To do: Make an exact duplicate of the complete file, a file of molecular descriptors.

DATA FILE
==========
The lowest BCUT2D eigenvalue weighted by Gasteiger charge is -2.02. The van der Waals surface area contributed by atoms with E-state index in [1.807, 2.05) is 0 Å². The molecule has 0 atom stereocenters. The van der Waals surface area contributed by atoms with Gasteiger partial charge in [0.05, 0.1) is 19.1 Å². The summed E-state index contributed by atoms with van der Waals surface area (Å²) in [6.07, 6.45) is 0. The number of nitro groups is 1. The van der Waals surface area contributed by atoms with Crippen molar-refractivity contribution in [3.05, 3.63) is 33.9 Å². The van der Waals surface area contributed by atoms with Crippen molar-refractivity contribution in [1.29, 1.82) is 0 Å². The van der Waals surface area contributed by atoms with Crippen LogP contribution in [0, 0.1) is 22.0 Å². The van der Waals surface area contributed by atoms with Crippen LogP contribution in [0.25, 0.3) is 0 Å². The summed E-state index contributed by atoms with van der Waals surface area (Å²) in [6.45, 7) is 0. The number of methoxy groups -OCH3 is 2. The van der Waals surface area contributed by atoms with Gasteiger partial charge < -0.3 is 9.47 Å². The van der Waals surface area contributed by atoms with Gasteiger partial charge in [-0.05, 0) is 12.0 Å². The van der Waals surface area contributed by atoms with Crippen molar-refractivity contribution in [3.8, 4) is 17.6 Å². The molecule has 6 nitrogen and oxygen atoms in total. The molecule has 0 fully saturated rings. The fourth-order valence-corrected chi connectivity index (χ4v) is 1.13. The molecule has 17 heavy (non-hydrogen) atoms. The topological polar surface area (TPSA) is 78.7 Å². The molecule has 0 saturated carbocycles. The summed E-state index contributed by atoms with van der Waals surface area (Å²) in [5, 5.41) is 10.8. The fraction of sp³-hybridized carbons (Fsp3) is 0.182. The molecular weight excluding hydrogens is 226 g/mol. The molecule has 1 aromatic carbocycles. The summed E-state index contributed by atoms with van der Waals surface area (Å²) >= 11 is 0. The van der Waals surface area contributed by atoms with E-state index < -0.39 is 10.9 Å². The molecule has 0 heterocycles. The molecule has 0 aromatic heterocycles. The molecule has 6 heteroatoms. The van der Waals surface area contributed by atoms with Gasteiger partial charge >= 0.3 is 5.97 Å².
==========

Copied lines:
The lowest BCUT2D eigenvalue weighted by Gasteiger charge is -2.02. The van der Waals surface area contributed by atoms with E-state index in [1.807, 2.05) is 0 Å². The molecule has 0 atom stereocenters. The van der Waals surface area contributed by atoms with Gasteiger partial charge in [0.05, 0.1) is 19.1 Å². The summed E-state index contributed by atoms with van der Waals surface area (Å²) in [6.07, 6.45) is 0. The number of nitro groups is 1. The van der Waals surface area contributed by atoms with Crippen molar-refractivity contribution in [3.05, 3.63) is 33.9 Å². The van der Waals surface area contributed by atoms with Crippen molar-refractivity contribution in [1.29, 1.82) is 0 Å². The van der Waals surface area contributed by atoms with Crippen LogP contribution in [0, 0.1) is 22.0 Å². The van der Waals surface area contributed by atoms with Crippen LogP contribution in [0.25, 0.3) is 0 Å². The summed E-state index contributed by atoms with van der Waals surface area (Å²) in [6.45, 7) is 0. The number of methoxy groups -OCH3 is 2. The van der Waals surface area contributed by atoms with Gasteiger partial charge < -0.3 is 9.47 Å². The van der Waals surface area contributed by atoms with Gasteiger partial charge in [-0.05, 0) is 12.0 Å². The van der Waals surface area contributed by atoms with Crippen molar-refractivity contribution in [3.8, 4) is 17.6 Å². The molecule has 6 nitrogen and oxygen atoms in total. The molecule has 0 fully saturated rings. The fourth-order valence-corrected chi connectivity index (χ4v) is 1.13. The molecule has 17 heavy (non-hydrogen) atoms. The topological polar surface area (TPSA) is 78.7 Å². The molecule has 0 saturated carbocycles. The summed E-state index contributed by atoms with van der Waals surface area (Å²) in [5, 5.41) is 10.8. The fraction of sp³-hybridized carbons (Fsp3) is 0.182. The molecular weight excluding hydrogens is 226 g/mol. The molecule has 1 aromatic carbocycles. The summed E-state index contributed by atoms with van der Waals surface area (Å²) >= 11 is 0. The van der Waals surface area contributed by atoms with E-state index < -0.39 is 10.9 Å². The molecule has 0 heterocycles. The molecule has 0 aromatic heterocycles. The molecule has 6 heteroatoms. The van der Waals surface area contributed by atoms with Gasteiger partial charge >= 0.3 is 5.97 Å².